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Students start law society for fashion, design

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A group of second-year law students at Indiana University School of Law - Indianapolis who have a passion for fashion and the arts have created a new law society after not being able to find an outlet to express their passions for those subjects. Fashion, Art, and Design law society president Courtney Lopez started the organization with fellow students Erin Albert, Kathryn Miller, and Nicole Estes because they found few attorneys who specialized in these areas. They figured there would be a lot of interest in developing this type of society.

The first callout meeting for the FAD law society is at 4:30 p.m. Nov. 11 in Room 245 in the law school. The society is seeking outside counsel and art, design, or fashion experts as pro bono advisors. The society also wants to hold fundraisers, social, and educational events that blend their interests.

For more information on the FAD law society or to advise the group as a legal, or art and design professional, e-mail fad@iupui.edu.

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  1. I'm not sure what's more depressing: the fact that people would pay $35,000 per year to attend an unaccredited law school, or the fact that the same people "are hanging in there and willing to follow the dean’s lead in going forward" after the same school fails to gain accreditation, rendering their $70,000 and counting education worthless. Maybe it's a good thing these people can't sit for the bar.

  2. Such is not uncommon on law school startups. Students and faculty should tap Bruce Green, city attorney of Lufkin, Texas. He led a group of studnets and faculty and sued the ABA as a law student. He knows the ropes, has advised other law school startups. Very astute and principled attorney of unpopular clients, at least in his past, before Lufkin tapped him to run their show.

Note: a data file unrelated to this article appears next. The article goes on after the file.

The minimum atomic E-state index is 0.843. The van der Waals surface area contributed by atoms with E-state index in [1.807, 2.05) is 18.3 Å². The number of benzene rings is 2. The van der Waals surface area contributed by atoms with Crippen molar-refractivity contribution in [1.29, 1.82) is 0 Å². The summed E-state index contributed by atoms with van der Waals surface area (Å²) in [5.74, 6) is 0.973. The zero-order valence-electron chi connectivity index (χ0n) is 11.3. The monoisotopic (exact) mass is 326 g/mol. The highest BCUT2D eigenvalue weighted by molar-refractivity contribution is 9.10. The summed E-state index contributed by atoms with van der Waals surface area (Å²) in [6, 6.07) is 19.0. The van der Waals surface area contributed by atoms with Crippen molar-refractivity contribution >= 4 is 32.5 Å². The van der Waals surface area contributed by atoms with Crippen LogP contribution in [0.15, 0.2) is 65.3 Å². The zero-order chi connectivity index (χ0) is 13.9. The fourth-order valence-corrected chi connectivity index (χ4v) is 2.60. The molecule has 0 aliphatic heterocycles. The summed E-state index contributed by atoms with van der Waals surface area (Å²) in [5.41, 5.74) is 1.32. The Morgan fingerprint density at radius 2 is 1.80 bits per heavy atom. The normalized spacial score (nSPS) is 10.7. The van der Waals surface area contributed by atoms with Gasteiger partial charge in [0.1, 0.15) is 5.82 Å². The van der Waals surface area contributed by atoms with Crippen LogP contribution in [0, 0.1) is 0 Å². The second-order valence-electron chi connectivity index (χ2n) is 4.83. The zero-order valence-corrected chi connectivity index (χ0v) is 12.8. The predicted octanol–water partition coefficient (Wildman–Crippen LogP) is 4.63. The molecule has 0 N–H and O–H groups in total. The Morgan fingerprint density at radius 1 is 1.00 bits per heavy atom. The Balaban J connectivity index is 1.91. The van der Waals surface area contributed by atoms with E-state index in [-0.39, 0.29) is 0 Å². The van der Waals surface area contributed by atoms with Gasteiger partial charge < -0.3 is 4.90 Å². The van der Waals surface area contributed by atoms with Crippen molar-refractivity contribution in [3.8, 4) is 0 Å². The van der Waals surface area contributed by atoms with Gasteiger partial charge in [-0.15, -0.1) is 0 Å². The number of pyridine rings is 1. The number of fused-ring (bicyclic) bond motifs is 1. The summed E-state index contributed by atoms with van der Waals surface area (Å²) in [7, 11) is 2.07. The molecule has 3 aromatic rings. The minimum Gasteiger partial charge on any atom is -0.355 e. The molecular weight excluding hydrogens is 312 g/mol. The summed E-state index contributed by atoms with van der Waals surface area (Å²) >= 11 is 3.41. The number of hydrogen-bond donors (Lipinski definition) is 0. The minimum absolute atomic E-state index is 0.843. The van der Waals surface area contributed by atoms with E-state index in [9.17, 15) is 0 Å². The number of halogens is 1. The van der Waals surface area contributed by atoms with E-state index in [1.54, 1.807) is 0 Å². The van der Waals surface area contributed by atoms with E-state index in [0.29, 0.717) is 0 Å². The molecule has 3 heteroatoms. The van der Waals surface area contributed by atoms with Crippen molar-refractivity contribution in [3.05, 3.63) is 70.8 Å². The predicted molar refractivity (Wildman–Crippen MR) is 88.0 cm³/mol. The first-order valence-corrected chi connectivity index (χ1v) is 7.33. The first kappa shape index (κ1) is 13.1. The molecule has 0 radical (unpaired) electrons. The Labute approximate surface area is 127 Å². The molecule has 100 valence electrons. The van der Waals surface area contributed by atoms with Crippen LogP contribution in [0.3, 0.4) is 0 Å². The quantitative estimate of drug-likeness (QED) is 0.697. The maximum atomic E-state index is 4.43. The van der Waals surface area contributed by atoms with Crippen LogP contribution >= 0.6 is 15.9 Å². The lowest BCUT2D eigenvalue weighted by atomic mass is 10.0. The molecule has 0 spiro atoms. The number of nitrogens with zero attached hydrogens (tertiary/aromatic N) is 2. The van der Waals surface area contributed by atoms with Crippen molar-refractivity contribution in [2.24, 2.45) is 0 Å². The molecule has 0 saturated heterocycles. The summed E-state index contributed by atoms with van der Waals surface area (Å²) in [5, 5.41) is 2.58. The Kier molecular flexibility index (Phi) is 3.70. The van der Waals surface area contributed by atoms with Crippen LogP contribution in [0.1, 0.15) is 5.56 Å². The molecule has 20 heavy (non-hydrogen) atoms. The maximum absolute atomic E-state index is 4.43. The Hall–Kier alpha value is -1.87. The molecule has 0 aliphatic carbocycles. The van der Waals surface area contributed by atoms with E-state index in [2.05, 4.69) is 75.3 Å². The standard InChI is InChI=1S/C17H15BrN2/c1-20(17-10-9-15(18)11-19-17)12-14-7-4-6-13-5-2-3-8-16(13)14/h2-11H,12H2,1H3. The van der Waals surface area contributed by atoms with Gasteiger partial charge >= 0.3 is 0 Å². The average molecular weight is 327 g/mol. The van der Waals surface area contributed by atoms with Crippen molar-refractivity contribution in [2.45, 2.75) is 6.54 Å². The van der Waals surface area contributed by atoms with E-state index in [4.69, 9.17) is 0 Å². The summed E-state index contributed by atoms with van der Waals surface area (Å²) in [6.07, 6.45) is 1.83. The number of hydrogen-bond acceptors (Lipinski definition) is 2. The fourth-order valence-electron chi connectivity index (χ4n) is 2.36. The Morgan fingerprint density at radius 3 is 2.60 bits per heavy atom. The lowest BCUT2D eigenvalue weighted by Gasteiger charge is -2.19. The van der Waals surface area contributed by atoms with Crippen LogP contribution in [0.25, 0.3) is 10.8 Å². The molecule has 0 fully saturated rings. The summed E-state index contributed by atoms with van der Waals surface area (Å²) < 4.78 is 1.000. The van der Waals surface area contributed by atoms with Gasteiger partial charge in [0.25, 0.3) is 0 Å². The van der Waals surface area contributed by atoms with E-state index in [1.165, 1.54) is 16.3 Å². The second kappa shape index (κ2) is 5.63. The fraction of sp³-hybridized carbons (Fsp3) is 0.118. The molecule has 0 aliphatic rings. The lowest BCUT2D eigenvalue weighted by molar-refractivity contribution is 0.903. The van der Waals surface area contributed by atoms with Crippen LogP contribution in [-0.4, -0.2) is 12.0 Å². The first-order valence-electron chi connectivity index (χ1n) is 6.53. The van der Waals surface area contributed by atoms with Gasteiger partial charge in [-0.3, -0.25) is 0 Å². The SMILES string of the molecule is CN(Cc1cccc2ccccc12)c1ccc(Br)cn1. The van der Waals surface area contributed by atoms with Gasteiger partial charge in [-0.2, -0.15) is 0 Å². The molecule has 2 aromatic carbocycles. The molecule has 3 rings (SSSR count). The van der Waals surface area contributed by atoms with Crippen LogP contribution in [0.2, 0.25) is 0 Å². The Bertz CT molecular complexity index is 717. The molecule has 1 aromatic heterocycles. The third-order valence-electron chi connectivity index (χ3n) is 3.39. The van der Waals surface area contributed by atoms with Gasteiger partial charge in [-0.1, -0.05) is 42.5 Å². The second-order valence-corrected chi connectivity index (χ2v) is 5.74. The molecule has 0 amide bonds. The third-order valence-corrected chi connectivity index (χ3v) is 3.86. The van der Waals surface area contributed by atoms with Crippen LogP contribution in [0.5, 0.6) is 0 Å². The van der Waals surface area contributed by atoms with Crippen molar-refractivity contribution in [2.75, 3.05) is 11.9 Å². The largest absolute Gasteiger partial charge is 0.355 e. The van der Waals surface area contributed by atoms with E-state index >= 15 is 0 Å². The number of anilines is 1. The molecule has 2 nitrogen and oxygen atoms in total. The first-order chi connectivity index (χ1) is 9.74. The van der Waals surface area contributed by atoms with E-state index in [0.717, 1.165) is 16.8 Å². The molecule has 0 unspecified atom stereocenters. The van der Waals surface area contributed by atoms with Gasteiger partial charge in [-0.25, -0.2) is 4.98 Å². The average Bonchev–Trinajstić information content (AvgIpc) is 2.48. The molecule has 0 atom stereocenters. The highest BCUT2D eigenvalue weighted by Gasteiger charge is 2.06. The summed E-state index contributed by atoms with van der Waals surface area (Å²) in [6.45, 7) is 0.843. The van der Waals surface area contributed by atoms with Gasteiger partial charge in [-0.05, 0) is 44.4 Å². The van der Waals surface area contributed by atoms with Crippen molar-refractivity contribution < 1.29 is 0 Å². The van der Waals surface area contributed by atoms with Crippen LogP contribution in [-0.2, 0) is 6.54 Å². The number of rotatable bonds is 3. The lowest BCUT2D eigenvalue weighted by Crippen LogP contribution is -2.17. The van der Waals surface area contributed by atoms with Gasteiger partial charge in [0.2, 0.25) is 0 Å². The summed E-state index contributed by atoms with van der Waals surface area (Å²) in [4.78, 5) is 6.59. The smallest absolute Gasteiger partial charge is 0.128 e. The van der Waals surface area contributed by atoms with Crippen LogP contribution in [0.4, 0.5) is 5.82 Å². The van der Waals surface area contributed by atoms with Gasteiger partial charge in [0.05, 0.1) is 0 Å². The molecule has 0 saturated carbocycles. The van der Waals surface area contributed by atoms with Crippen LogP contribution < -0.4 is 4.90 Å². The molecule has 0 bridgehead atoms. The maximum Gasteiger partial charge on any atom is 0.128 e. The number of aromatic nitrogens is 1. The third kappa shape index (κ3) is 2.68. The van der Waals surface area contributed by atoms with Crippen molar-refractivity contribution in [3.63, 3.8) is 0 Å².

3. Not that having the appellate records on Odyssey won't be welcome or useful, but I would rather they first bring in the stray counties that aren't yet connected on the trial court level.

  4. Aristotle said 350 bc: "The most hated sort, and with the greatest reason, is usury, which makes a gain out of money itself, and not from the natural object of it. For money was intended to be used in exchange, but not to increase at interest. And this term interest, which means the birth of money from money, is applied to the breeding of money because the offspring resembles the parent. Wherefore of an modes of getting wealth this is the most unnatural.

  5. Oh yes, lifetime tenure. The Founders gave that to the federal judges .... at that time no federal district courts existed .... so we are talking the Supreme Court justices only in context ....so that they could rule against traditional marriage and for the other pet projects of the sixties generation. Right. Hmmmm, but I must admit, there is something from that time frame that seems to recommend itself in this context ..... on yes, from a document the Founders penned in 1776: " He has refused his Assent to Laws, the most wholesome and necessary for the public good."

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